The man cracked the door. The instant she saw that it wasn’t chained, Brittany shoved it back, hard, and the impact drove him into the room. He was alone, and the room was empty aside from a single battered backpack.
“Who are you?” he asked, scrambling for his bag.
Brittany kicked it away. “My name is Brittany. I’m the woman you’ve been following around with sugar sculptures. I want to know why.”
He looked around the room, looking for a place to run. Brittany saw at least three points of easy egress, but he clearly didn’t.
“Don’t try anything stupid,” she said. “I assume you’re the one who made the sculptures, and it would be a tragedy if I had to break your fingers.”
He held her eyes for a moment, then sagged onto the bed. “What are you going to do to me?”
“That depends. Answer my question.”
“I don’t know why,” he said. “I was just told to make sure you ate them.”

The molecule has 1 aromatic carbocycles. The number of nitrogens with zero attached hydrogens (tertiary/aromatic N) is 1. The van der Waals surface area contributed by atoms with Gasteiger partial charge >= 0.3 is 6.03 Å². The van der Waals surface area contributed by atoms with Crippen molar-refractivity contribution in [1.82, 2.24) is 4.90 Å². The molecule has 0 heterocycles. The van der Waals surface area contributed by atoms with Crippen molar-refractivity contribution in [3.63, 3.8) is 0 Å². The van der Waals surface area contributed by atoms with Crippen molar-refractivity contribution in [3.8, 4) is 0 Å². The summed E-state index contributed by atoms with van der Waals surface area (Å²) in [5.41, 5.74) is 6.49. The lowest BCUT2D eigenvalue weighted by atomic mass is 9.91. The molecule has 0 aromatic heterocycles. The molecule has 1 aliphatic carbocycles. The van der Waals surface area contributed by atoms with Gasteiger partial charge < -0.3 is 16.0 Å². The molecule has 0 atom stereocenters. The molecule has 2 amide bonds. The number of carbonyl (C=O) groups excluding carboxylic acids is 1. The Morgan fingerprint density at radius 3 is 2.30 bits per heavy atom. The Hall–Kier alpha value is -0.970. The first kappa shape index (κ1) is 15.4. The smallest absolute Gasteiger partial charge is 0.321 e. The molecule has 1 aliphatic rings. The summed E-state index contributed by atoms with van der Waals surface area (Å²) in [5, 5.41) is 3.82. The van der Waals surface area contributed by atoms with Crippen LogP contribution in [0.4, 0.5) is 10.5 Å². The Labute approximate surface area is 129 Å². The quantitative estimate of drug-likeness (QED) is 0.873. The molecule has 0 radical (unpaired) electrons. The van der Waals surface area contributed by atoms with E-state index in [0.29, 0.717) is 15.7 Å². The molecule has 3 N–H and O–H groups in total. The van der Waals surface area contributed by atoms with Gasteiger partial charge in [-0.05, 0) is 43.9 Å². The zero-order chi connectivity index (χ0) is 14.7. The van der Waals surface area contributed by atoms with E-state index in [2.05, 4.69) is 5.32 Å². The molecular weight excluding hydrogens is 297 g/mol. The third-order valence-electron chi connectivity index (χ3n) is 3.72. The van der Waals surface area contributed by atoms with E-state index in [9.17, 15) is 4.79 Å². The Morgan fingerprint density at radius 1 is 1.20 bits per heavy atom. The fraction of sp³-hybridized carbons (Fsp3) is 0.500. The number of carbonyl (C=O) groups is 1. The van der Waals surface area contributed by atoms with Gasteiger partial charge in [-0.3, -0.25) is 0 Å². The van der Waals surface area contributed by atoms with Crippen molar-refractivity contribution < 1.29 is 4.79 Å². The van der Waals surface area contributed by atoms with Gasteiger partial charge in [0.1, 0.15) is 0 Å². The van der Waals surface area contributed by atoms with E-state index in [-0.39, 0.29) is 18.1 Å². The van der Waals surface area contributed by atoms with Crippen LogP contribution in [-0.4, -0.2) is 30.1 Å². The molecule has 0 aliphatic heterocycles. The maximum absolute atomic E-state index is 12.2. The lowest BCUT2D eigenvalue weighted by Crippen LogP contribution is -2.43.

“What is in them? Are they poisoned?”
“No, I swear. I was given a different recipe for each one, but nothing in them is dangerous. I’m not a murderer.”
“I want the recipes.”
“I– I didn’t save them.”
“You didn’t save them.”
“They came on actual paper, and I threw them out.” He grabbed the trash can, and Brittany tensed, ready to disarm him, but he pulled out a crumpled slip of paper. “This is for the latest one.”
Brittany took it. “After this sculpture, what’s next?”
“That’s it. I’m done. I go home and get paid.”
Brittany rubbed her temples. She hated mysteries. “When do you report in?”
“When do I what?”
“Report in. Tell whoever is paying you that you’ve finished the job.”
“So from here you just go home and trust that you’ll get paid for your work.”
What sort of insane operation was she facing? Clearly, it was one without proper protocols. But it was also clear that this man didn’t know anything else – whoever it was did a good job of insulating him from any useful intel.
Brittany sighed. “If they do contact you, don’t mention that we talked. If you do, I will find out, and I will kill you. Do you understand?”